Written by Elena Sinagra (Sarah Lawrence College) Student Correspondent CET Siena, Spring 2018
I remember quite vividly during orientation in the fall, when the get to know you questions were proposed to us and one of them was, “What are you most excited about studying abroad?” Nearly everyone went around the room and said that they were most excited to travel around Europe during the breaks and on the weekends. Jetting off to all sorts of special and incredible destinations has become an integral part of studying abroad, especially in Europe where the travel is easy, and there are countless destinations at our fingertips. For everyone in the program it seems that all the weekends are quickly filled with traveling outside the country. Every Thursday evening we all hug goodbye and wish each other a good trip. On Monday we all exchange stories and pictures from the weekend away.
My study abroad experience has been so enriching and special to me, and this is partly because of the amount of traveling I have been able to do. I have, so far, been lucky enough to travel to Paris, Monaco, Nice, Madrid, Lisbon, Budapest, Vienna, Krakow, Berlin, Amsterdam, London, Leeds, Dublin, Athens, Santorini, and Crete. In each of those places I have been able to broaden my own horizons by experiencing so much art and culture and by interacting with a wide variety of people. Although my travels have given me so much, I have also come to learn that staying in Siena can offer just as much.
Last week, I found myself in Siena for the weekend, along with a few of my classmates. I remember sleeping in and then looking outside my window to see some sunlight piercing through the dark rain clouds over San Domenico. For the month of February and most of March, the weather had been cloudy, cold, and rainy. I rarely left home without my umbrella, so the view of the sun rays was a welcome first sign of spring. After going to one of the apartments, we made pasta for lunch and did some studying together for the upcoming midterms. We practiced our Italian with the Italian roommates and went over grammar. We talked about cultural differences and showed pictures of where we were from to each other. Afterwards, with homework completed and a dwindling desire to continue studying, we decided to go to one of the geletarias, newly opened for spring.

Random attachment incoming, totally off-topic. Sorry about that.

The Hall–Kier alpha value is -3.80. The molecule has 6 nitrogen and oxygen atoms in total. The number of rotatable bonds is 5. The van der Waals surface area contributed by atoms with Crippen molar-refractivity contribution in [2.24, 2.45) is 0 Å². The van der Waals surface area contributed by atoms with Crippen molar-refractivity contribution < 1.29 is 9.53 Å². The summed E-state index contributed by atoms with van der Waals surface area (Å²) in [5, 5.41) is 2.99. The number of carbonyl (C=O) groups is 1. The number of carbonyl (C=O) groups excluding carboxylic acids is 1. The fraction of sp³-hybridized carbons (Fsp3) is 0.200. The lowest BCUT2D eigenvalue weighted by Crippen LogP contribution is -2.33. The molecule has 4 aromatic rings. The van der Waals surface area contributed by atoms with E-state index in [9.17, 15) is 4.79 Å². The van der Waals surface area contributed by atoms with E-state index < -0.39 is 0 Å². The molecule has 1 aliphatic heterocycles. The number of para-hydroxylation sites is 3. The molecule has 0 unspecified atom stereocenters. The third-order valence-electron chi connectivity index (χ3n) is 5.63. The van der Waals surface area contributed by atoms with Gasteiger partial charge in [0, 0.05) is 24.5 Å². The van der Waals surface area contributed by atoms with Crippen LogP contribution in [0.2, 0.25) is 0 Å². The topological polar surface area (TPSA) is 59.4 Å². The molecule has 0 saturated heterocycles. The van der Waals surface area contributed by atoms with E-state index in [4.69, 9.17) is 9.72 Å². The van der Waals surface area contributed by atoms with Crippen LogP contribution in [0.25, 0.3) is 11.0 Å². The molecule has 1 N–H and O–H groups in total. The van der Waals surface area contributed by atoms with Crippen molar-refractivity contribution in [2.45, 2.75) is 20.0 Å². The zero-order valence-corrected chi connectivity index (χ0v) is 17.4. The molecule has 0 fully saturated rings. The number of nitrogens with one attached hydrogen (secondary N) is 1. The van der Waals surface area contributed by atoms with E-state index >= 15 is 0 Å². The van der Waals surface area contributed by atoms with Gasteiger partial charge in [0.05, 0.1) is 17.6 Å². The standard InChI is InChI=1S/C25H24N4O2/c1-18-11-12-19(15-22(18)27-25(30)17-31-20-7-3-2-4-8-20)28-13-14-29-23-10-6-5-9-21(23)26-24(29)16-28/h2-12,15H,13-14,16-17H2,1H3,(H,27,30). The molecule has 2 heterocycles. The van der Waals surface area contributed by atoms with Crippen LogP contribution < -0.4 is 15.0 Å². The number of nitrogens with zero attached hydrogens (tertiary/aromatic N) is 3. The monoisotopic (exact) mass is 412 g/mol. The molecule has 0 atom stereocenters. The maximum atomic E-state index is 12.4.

In Siena, during the winter, many of the gelaterias close for the winter while a few, touristy and lesser quality ones stay open. It was an exciting day when I saw that one of my favorite gelaterias, nestled near Piazza del Campo, reopened. We walked through the streets in the drizzling rain, wearing our winter coats for an early welcome to the spring and get gelato. Afterwards, we decided to take our creamy, rich, sweet treat and go for a walk. I suggested venturing out behind the Piazza. During the week, I rarely have the opportunity to go around Siena and I usually just stick to my ten minute walk from home to school. But now since I had the weekend, with no time constraints, we were free to walk aimlessly with and enjoy looking around and I saw parts of Siena that I had never seen before. Although Siena is a very small city and I have been here for over five months, I have grown accustomed to only going to the places I need to and then leaving the country during the weekend. I saw new churches, shops, buildings, views and people. There were pink flowers dangling out of the green shutters of the houses. We came to a ledge and were amazed by a view of the sweeping Tuscan hills that we had never seen before. The average Sienese flooded the small cobblestone streets, all going about a typical Saturday afternoon: picking up bread at the panetteria, walking their dogs, dropping off dry cleaning.
The contrade holds a massively important role in the social life of Siena and on that particular stroll, I was reminded of that fact. Being able to take that afternoon, we went through several different contrade. The colorful flags hung from the buildings and we saw the fountains and churches for Onda, Tartuca, Chiocciola, Pantera and Torre. I remember in August when I first arrived in Siena and how mesmerized I was by the contrade. I was reminded of the incredible community and sense of belonging the citizens of Siena have. It was like I was seeing it all again.
Traveling may further my horizons, but I have learned that staying home also furthers my horizons in a different way. You become accustomed to the place and learn the details of that make it important. Siena has really become my home. I feel an equal amount of loyalty or belonging as I do to my hometown or my university. It was, and continues to be a place that has offered me so much and has helped me grow as an individual. Whenever I travel I am always glad to return to Siena and walk down the familiar cobblestone streets and feel such a profound sense of home.